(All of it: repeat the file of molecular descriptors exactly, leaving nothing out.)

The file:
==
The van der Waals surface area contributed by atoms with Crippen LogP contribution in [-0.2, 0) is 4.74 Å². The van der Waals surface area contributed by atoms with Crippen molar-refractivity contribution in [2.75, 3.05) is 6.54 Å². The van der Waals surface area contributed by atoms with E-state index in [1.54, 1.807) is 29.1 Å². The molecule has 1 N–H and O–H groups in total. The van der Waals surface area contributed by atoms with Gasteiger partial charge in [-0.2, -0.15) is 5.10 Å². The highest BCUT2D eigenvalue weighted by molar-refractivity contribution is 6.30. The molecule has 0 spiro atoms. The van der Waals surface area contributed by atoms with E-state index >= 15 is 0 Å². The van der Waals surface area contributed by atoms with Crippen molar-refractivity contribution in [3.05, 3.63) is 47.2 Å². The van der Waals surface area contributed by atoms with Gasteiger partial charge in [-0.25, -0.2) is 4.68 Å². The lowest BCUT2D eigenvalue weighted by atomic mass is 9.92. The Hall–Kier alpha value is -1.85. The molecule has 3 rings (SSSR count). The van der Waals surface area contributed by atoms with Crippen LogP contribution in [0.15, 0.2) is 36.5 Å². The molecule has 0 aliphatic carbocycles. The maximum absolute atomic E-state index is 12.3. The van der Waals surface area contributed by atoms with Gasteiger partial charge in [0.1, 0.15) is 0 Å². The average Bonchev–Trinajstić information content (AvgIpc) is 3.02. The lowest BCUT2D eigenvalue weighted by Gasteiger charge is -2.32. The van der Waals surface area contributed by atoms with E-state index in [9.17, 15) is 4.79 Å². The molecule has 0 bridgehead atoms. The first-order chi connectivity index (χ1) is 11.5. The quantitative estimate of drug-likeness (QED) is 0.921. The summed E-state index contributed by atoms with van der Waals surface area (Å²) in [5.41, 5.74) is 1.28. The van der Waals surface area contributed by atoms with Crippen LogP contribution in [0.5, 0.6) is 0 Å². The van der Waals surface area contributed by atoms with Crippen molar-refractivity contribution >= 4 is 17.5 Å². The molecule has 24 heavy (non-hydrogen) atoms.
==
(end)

The van der Waals surface area contributed by atoms with Crippen LogP contribution in [-0.2, 0) is 4.74 Å². The van der Waals surface area contributed by atoms with Crippen molar-refractivity contribution in [2.75, 3.05) is 6.54 Å². The van der Waals surface area contributed by atoms with E-state index in [1.54, 1.807) is 29.1 Å². The molecule has 1 N–H and O–H groups in total. The van der Waals surface area contributed by atoms with Gasteiger partial charge in [-0.2, -0.15) is 5.10 Å². The highest BCUT2D eigenvalue weighted by molar-refractivity contribution is 6.30. The molecule has 0 spiro atoms. The van der Waals surface area contributed by atoms with E-state index >= 15 is 0 Å². The van der Waals surface area contributed by atoms with Crippen molar-refractivity contribution in [3.05, 3.63) is 47.2 Å². The van der Waals surface area contributed by atoms with Gasteiger partial charge in [-0.25, -0.2) is 4.68 Å². The lowest BCUT2D eigenvalue weighted by atomic mass is 9.92. The Hall–Kier alpha value is -1.85. The molecule has 3 rings (SSSR count). The van der Waals surface area contributed by atoms with Crippen LogP contribution in [0.15, 0.2) is 36.5 Å². The molecule has 0 aliphatic carbocycles. The maximum absolute atomic E-state index is 12.3. The van der Waals surface area contributed by atoms with Gasteiger partial charge in [0.1, 0.15) is 0 Å². The average Bonchev–Trinajstić information content (AvgIpc) is 3.02. The lowest BCUT2D eigenvalue weighted by Gasteiger charge is -2.32. The van der Waals surface area contributed by atoms with E-state index in [9.17, 15) is 4.79 Å². The molecule has 0 bridgehead atoms. The first-order chi connectivity index (χ1) is 11.5. The quantitative estimate of drug-likeness (QED) is 0.921. The summed E-state index contributed by atoms with van der Waals surface area (Å²) in [5.41, 5.74) is 1.28. The van der Waals surface area contributed by atoms with Crippen LogP contribution in [0.5, 0.6) is 0 Å². The van der Waals surface area contributed by atoms with Crippen molar-refractivity contribution >= 4 is 17.5 Å². The molecule has 24 heavy (non-hydrogen) atoms.